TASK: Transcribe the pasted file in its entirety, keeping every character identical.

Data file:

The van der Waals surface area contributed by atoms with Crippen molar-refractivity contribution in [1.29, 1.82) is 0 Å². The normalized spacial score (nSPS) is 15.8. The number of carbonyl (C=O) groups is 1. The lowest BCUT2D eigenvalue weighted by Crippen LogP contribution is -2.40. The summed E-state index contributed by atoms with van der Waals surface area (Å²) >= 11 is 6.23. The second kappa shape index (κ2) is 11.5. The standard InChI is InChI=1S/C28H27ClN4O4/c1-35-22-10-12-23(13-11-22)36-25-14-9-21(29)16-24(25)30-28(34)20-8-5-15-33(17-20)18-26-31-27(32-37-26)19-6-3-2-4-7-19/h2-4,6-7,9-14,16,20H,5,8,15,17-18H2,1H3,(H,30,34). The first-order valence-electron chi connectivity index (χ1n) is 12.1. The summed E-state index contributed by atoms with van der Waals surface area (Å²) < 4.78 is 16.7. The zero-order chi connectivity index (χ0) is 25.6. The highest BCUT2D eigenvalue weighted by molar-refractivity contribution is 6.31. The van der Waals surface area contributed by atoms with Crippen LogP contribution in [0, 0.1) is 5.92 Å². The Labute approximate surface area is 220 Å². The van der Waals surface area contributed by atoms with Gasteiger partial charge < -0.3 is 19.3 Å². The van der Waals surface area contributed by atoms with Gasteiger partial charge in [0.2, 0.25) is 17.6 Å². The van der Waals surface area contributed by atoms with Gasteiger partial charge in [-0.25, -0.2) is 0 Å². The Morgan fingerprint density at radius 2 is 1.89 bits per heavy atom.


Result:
The van der Waals surface area contributed by atoms with Crippen molar-refractivity contribution in [1.29, 1.82) is 0 Å². The normalized spacial score (nSPS) is 15.8. The number of carbonyl (C=O) groups is 1. The lowest BCUT2D eigenvalue weighted by Crippen LogP contribution is -2.40. The summed E-state index contributed by atoms with van der Waals surface area (Å²) >= 11 is 6.23. The second kappa shape index (κ2) is 11.5. The standard InChI is InChI=1S/C28H27ClN4O4/c1-35-22-10-12-23(13-11-22)36-25-14-9-21(29)16-24(25)30-28(34)20-8-5-15-33(17-20)18-26-31-27(32-37-26)19-6-3-2-4-7-19/h2-4,6-7,9-14,16,20H,5,8,15,17-18H2,1H3,(H,30,34). The first-order valence-electron chi connectivity index (χ1n) is 12.1. The summed E-state index contributed by atoms with van der Waals surface area (Å²) < 4.78 is 16.7. The zero-order chi connectivity index (χ0) is 25.6. The highest BCUT2D eigenvalue weighted by molar-refractivity contribution is 6.31. The van der Waals surface area contributed by atoms with Crippen LogP contribution in [0, 0.1) is 5.92 Å². The Labute approximate surface area is 220 Å². The van der Waals surface area contributed by atoms with Gasteiger partial charge < -0.3 is 19.3 Å². The van der Waals surface area contributed by atoms with Gasteiger partial charge in [0.2, 0.25) is 17.6 Å². The van der Waals surface area contributed by atoms with Gasteiger partial charge in [-0.25, -0.2) is 0 Å². The Morgan fingerprint density at radius 2 is 1.89 bits per heavy atom.